Se doctoró Carlos Budde

El 29 de Mayo pasado Carlos E. Budde defendió su tesis doctoral titulada "Automation of Importance Splitting Techniques for Rare Event Simulation". Su jurado de tesis estuvo formado por Arnd Hartmanns, Germán Regis y Damián Barsotti.

Doctorado: Carlos E. Budde
Título de la tesis: Automation of Importance Splitting Techniques for Rare Event Simulation

Many efficient analytic and numeric approaches exist to study and verify formal descriptions of probabilistic systems. Probabilistic model checking is a prominent example, which can handle several modelling formalisms through various study angles and degrees of detail. However its core resolution algorithms depend on the memoryless property, meaning only markovian models can be studied, with few limited exceptions. Furthermore the state-space of the model needs to fit in the physical memory of the computer.
Discrete-event Monte Carlo simulation provides an alternative for the generality of automata-based stochastic processes. The term statistical model checking has been coined to signify the application of simulation in a model checking environment, where systems are formally described and properties written in some temporal logic (LTL, CSL, PCTL∗, etc.) are answered within the confidence criteria requested by the user. Such simulation approach can however fail yielding no answer to the query. This typically happens when statistic analysis of the paths generated shows the data available is insufficient to meet the requested confidence criteria, i.e. more simulation is needed. When the value to estimate depends on the occurrence of rare events which are seldom observed, the situation degenerates to infeasible requirements, e.g. two months of standard Monte Carlo simulation may be needed to provide the desired 90% confidence interval.
Specialized simulation strategies exist to combat this problem, which lower the variance of the estimator and hence reduce simulation time. Importance splitting is one such technique, which requires a guiding function to steer the generation of paths towards the rare event. This importance function is typically given in an ad hoc fashion by an expert in the field of the model under study. An inadequate choice may lead to inefficient simulation and long computation times.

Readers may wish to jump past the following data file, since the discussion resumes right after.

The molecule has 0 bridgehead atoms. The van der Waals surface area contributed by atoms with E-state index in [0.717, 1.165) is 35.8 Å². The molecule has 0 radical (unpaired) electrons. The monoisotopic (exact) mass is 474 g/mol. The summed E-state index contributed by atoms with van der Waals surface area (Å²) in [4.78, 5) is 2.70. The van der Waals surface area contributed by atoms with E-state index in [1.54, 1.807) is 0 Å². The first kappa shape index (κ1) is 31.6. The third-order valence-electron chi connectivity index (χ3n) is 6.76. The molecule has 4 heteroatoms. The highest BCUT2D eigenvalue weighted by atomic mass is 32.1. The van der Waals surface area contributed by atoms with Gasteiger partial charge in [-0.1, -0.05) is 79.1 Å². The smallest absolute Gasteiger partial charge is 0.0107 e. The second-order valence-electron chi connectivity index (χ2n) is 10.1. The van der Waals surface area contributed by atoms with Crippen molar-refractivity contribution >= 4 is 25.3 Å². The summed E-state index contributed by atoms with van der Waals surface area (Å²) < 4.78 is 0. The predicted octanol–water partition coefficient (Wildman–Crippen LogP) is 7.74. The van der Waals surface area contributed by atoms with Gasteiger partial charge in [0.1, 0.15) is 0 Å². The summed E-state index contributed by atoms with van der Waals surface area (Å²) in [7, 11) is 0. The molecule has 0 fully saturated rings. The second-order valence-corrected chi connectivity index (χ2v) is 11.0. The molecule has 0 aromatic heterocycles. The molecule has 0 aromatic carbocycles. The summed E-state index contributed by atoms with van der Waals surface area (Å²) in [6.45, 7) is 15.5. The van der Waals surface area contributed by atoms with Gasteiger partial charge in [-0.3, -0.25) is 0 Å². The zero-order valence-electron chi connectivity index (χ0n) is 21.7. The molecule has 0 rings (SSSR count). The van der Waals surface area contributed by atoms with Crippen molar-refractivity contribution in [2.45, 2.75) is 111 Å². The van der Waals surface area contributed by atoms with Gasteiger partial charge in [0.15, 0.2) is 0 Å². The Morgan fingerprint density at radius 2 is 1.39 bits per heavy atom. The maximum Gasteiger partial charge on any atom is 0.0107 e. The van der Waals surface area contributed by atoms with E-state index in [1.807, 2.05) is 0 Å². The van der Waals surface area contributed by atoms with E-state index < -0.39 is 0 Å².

This thesis presents automatic approaches to derive the importance function, based on a formal description of the model and of the property to estimate. Since the basis of estimations is discrete event simulation, general stochastic processes can be covered with these approaches. The modelling formalism is Input/Output Stochastic Automata (IOSA, [DLM16]) and both transient and steady state (probabilistic) properties involving rare events can be estimated. Since IOSA is a modular formalism, the efficiency of two different techniques has been studied: deriving the importance function from the fully composed model, and deriving it locally in the individual system modules. The later option alleviates some memory issues but requires composing the locally generated functions into a global importance function, which provided another subject of research also included in this thesis.
A prototypical yet extensible tool has been implemented to test the feasibility and efficiency of these automatic techniques which face the rare event simulation problem. Some insight into its implementation and the results of experimentation are presented along the thesis.

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